Deceased April 15, 2011

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25th Reunion Book Entry

In Memory

William Audley Snedeker – universally known as Sned – passed away on April 15 from a stroke he suffered after taking his beloved daughter, Tatiana, to school.  Sned is survived by his wife of 25 years, Linda; his son, Garrett (of the Great Class of 2009); ten-year-old Tatiana; an extended family; and more friends than I will be able to collect in eight lifetimes.

Sned would want the usual stuff disposed of quickly.  Born in New Jersey.  Andover, class of 1975.  History major; wrote a thesis about early 20th century arms control.  Georgetown Law.  New York City lawyer with a bunch of law firms, massive to small, before setting up his own shop within a regional firm.

What defined Sned was his devotion to family – with “family” being defined broadly to include pretty much everyone he knew.  Sned was not a Facebook friend, he was the real deal.  If you had troubles, he was there for you, to listen and console.  If you needed help or advice, he would give you every bit of his time and attention.  He celebrated others’ successes as if they were his own.  Sned did not show off his smarts – there was not a shred of pretense in the man – but he was one of the best-read and most cerebral people I have known.  And, of course, he was possessed of a contagious ebullience; you simply could not help but smile when Sned was around.  As Jamie Brigagliano said:  “There is no one, no one, who celebrated each day more than Sned.”

The stories of Sned’s revelries are, as they say, legion.  I could tell you about Sned igniting some table decorations at the old Trader Vic’s in the Plaza Hotel after a few Samoan Fog Cutters.  Or the time we had a “snowball” fight with a sack of dinner rolls we discovered outside a restaurant at 4:00 a.m.  Or Sned crashing, and being ejected from, a very haute party -- three times.  Or Sned’s smuggling, not just a flask, but glasses, ice, and mixers, into a movie theater and serving drinks throughout Blood Suckers From Outer Space (Sned’s choice, it should go without saying).  Or the time we managed to get kicked out of a NYC cab.  What made all of these escapades so Snedian was not only the laughter we shared, but that they all happened in one night.

Sned loved Amherst.  I think he loved the College because that was where Bill became Sned.  He thrived on the academic challenges.  He reveled in the informal rituals that animate the place (Sned barreling down Memorial Hill on a Valentine tray was a vision of all-consuming joy).  He even enjoyed the occasional snooty ceremony, in a Pythonesque sort of way (Peter Friedrichs said, “while Sned loved tradition, he wasn't traditional”).  But what he mostly loved about Amherst College were the friendships he formed there, and which he made sure endured and deepened through the years.  Sned was an enthusiastic DKE, but the entire College was his fraternity – he was as comfortable joking with Amherst's Presidents as he was with Officer Keyes.  He was also renowned among Amherst parents.  Amy Wilfert, whose daughter, Kate, is a classmate of Garrett's, wrote:  "As much of a legend as he was when we were at school, he was equally so as a parent of a student. He just seemed to belong there in a way that needs no explanation to anyone who knew him."  It is right, then, that his ashes are strewn about the campus of the Fairest College.  As Sned would say, “So be it.”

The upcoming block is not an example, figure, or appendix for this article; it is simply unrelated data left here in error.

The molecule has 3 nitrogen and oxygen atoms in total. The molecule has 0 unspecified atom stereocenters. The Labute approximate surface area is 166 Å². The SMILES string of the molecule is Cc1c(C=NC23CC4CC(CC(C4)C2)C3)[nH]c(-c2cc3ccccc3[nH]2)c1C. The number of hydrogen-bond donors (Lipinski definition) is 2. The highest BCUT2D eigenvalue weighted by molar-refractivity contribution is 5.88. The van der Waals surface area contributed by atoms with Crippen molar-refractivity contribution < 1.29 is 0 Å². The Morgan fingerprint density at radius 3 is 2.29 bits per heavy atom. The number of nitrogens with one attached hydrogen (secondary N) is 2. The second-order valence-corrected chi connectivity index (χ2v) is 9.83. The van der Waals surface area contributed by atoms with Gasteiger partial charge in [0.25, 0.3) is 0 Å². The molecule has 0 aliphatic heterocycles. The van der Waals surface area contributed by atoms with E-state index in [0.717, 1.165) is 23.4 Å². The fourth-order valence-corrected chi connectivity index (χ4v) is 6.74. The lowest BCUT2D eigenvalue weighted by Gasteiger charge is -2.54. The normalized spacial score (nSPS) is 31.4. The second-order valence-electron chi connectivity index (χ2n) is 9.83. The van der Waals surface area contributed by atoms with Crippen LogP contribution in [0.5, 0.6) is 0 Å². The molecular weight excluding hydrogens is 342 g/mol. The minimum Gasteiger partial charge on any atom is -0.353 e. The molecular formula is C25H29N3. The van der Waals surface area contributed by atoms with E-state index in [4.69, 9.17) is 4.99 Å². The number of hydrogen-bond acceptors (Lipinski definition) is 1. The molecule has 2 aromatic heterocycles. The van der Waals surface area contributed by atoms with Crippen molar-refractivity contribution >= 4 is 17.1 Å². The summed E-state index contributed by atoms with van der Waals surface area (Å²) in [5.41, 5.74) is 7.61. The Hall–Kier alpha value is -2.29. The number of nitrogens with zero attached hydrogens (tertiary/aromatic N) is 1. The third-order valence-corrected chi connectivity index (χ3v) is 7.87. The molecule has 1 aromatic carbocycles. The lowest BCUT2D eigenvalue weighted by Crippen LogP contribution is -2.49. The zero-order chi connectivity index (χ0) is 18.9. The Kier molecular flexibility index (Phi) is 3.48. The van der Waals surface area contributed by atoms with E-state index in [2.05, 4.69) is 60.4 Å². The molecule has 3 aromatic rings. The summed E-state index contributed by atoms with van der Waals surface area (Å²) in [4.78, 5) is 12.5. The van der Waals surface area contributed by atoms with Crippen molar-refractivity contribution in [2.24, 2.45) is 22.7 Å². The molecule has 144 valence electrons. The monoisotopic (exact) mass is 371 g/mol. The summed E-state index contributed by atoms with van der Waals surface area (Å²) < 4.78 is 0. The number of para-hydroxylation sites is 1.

-- Kurt Schwarz '79


There is so much to say about my friend and classmate Sned.  That he lived with gusto – with a take-no-prisoners, no-holds-barred zest for life – is well chronicled.  The day we arrived at Amherst, I wandered into a room down the hall in Pratt because I heard The Marshall Tucker Band blaring from the stereo at an ear-shattering level.  I walked in and found Sned and Kurt Schwarz bouncing around the living room, playing air guitar (Sned was a lousy guitar player, but a gifted air guitarist), screeching “Yee Ha!” at the tops of their lungs.  When Sned saw me, he immediately introduced himself, handed me a beer, and invited me to join them, which of course I did.  It was the first of many “Yee Ha” moments Sned and I would share.  

Sned’s exploits are the stuff of legend.  There was the time he was a passenger in Ron Ottinger’s car and convinced Ron to attempt to hurdle the 10-foot hedges at the bottom of the DKE lawn.  He and Ron ended up having to be extricated from the car by Amherst security when it got wedged mid-way up the hedges.  Or the time Sned passed out on a couch at DKE while consuming a Bells pizza (actually, inhaling is the more accurate verb to describe what Bill did with a pizza), woke up the next morning to find the half-eaten pie still in its box atop his chest, and, without so much as yawning or stretching or even bothering to sit up, calmly finished the cold pizza and washed it down with a warm beer.  

But for all of the memorable “Yee Ha” moments we shared, what I will most cherish about Sned is that he was a warm, generous and devoted friend.  Although he and I had not been in regular contact over the last several years (a fact I now painfully regret), whenever we did see each other, it was as if no time had passed at all.  He was as kind and gracious as ever, and we were able to reconnect, catch up, and share many laughs.  I credit Sned for making this possible:  his easy-going nature, his genuine concern for the people around him, and his inability to hold a grudge allowed us to remain closely connected in spite of the passage of time and the physical distance between us.  When Sned was your friend, he was your friend for life.